Greener Ammonia: A Green Revolution

With the growing population, climate action has become increasingly critical and is a major challenge to modern industry. When it comes to supporting a growing global population, food production is key. Approximately 50% of the planet’s food production depends on applying fertilizers that contain ammonia – a chemical harmful to the environment.

Greener Ammonia: A Green Revolution

Image Credit: KarlosWest/Shutterstock.com

Current production methods use outdated energy-intensive processes, such as the Haber-Bosch process. Such processes consume around 1% of the world’s fossil fuels while producing large amounts of CO2 gas, contributing to around 1% of global greenhouse gas emissions.1 Therefore, developing greener ways to produce this is vital.

Now, a group of researchers at the University of California, Berkeley, has made significant progress in producing “green” ammonia and, in turn, making “greener” fertilizers. The team’s research was recently published in the journal Nature, where the team describes its strategy for developing energy-efficient ammonia adsorbents.

This work is of fundamental importance because it reveals a new cooperative mechanism for selective gas capture… We are optimistic that the mechanism will extend to other molecules of industrial significance that have a strong affinity for binding metals.

Jeffrey Long, C. Judson King Distinguished Professor, UC Berkeley

Creating Greener Processes

Good fertilization makes for better plant nutrition, promotes plant growth, and boosts the quality of crops while preserving and even enhancing soil fertility. Thus, with the aim to ensure and boost the health of plants and crops, it is integral to ensure that the environment does not suffer in the long term.

Led by UC Berkeley postdoctoral fellow Benjamin Snyder, Long and his team set out to improve the main method of ammonia production, the aforementioned Haber-Bosch process, which typically uses methane as a fuel and feedstock for hydrogen.

Hydrogen is one of the major reactants required for the process and requires extreme conditions and releases a great deal of CO2.

However, to help combat these extremes and to establish a more environmentally-friendly method, the UC Berkeley team has designed a method for synthesizing metal-organic frameworks (MOFs) that bind and release ammonia at less extreme temperatures, saving energy.

A big challenge to decarbonizing fertilizer production is finding a material where you can capture and then release very large quantities of ammonia, ideally with a minimal input of energy... You don’t want to have to put a lot of heat in your material to force the ammonia to come off, and likewise, when the ammonia absorbs, you don’t want that to generate a lot of waste heat.

Benjamin Snyder, Postdoctoral Fellow, UC Berkeley

Innovative Metal-Organic Frameworks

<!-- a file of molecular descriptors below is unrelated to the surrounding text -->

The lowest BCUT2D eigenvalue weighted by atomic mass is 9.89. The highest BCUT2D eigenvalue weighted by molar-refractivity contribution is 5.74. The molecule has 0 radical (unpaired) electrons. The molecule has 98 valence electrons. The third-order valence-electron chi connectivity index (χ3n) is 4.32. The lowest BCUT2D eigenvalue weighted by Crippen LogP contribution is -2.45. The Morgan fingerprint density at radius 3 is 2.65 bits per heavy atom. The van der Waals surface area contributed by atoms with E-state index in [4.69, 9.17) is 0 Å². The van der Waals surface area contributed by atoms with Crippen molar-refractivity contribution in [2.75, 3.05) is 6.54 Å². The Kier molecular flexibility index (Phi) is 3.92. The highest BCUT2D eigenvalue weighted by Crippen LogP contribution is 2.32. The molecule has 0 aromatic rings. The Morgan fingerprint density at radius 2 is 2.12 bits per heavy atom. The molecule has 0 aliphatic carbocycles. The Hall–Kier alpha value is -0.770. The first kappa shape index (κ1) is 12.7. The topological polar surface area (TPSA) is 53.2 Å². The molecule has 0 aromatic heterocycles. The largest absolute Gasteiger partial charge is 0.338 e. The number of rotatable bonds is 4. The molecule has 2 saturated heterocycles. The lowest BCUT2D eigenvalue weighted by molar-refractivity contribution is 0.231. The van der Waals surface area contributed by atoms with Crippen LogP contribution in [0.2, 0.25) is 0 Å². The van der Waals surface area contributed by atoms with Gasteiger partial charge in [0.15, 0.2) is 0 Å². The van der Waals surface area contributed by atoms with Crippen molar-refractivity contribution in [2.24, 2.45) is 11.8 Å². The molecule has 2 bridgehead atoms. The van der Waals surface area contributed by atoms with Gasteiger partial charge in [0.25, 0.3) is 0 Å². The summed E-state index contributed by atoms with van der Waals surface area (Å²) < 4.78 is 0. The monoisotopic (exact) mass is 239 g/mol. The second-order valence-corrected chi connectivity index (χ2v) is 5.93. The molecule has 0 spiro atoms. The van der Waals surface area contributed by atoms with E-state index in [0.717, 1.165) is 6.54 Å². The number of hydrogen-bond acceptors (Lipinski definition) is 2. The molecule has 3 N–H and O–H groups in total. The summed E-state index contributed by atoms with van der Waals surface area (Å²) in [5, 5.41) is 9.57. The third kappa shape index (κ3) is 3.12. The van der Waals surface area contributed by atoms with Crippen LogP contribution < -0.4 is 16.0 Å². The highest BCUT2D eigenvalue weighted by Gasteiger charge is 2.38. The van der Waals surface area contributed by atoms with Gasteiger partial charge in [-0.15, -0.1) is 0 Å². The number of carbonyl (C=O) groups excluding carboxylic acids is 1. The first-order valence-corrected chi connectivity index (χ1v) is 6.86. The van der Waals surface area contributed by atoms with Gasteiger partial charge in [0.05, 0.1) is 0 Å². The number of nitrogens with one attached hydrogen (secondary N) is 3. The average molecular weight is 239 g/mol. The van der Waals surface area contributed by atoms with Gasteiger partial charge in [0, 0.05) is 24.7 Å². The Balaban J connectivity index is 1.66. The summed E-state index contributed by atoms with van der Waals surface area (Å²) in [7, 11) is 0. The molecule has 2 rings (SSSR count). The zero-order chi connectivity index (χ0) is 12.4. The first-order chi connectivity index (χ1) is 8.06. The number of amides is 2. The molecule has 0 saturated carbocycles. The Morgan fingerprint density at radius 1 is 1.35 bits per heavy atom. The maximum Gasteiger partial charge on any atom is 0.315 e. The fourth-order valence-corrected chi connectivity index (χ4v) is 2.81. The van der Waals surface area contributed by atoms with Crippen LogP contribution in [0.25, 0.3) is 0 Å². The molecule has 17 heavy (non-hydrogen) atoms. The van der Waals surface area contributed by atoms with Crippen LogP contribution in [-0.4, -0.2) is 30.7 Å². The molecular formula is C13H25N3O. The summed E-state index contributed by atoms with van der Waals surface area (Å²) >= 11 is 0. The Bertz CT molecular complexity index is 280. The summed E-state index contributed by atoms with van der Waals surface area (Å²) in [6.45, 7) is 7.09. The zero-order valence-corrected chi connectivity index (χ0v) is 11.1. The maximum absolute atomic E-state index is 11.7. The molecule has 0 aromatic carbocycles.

Researchers have been working tirelessly to help make the conventional Haber-Bosch process more sustainable. However, unlike others, Snyder’s approach makes use of a relatively new set of MOFs that use copper atoms that are linked by cyclohexanedicarboxylate organic molecules to create the rigid and highly porous MOF structure.

In addition, at relatively low temperatures, the polymer strands appeared to give up their bound ammonia rather easily, meaning that the material has the potential to be restored to its initial porous, rigid MOF structure.

The UC Berkeley team also found that they were able to tune the MOFs, making them highly adaptable across a range of conditions, increasing their application potential. This would also pave the way to enabling production at smaller facilities rather than large industrial plants, which means the new process could be employed in remote parts of the world.

The dream here would be enabling a technology where a farmer in some economically disadvantaged areas of the world now has much more ready access to the ammonia that they need to grow their crops.

Benjamin Snyder, Postdoctoral Fellow, UC Berkeley

Despite researchers across the world working on several innovations that accommodate a catalyst and reactor design for a more sustainable modified Haber Bosch process, Snyder’s approach is unique.

Where we come in is, after you’ve made the ammonia, our materials are what you would try to use to separate and capture the ammonia under these new reaction conditions,” Snyder explained.

While there remains a significant amount of work to be done to fully address the impact that ammonia production has on the environment, the UC Berkeley team has encouraged new ways of using MOFs in a modified Haber-Bosch process, representing a move towards green ammonia production for greener fertilizers.

References and Further Reading

  1. Sanders, R. (2023) A big step toward 'green' Ammonia and a 'greener' fertilizer, Berkeley News. Available at: https://news.berkeley.edu/2023/01/11/a-big-step-toward-green-ammonia-and-a-greener-fertilizer/

  2. Snyder, B.E. et al. (2023) “A ligand insertion mechanism for cooperative NH3 capture in metal–organic frameworks,” Nature, 613(7943), pp. 287–291. Available at: https://www.nature.com/articles/s41586-022-05409-2

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David J. Cross

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David J. Cross

David is an academic researcher and interdisciplinary artist. David's current research explores how science and technology, particularly the internet and artificial intelligence, can be put into practice to influence a new shift towards utopianism and the reemergent theory of the commons.

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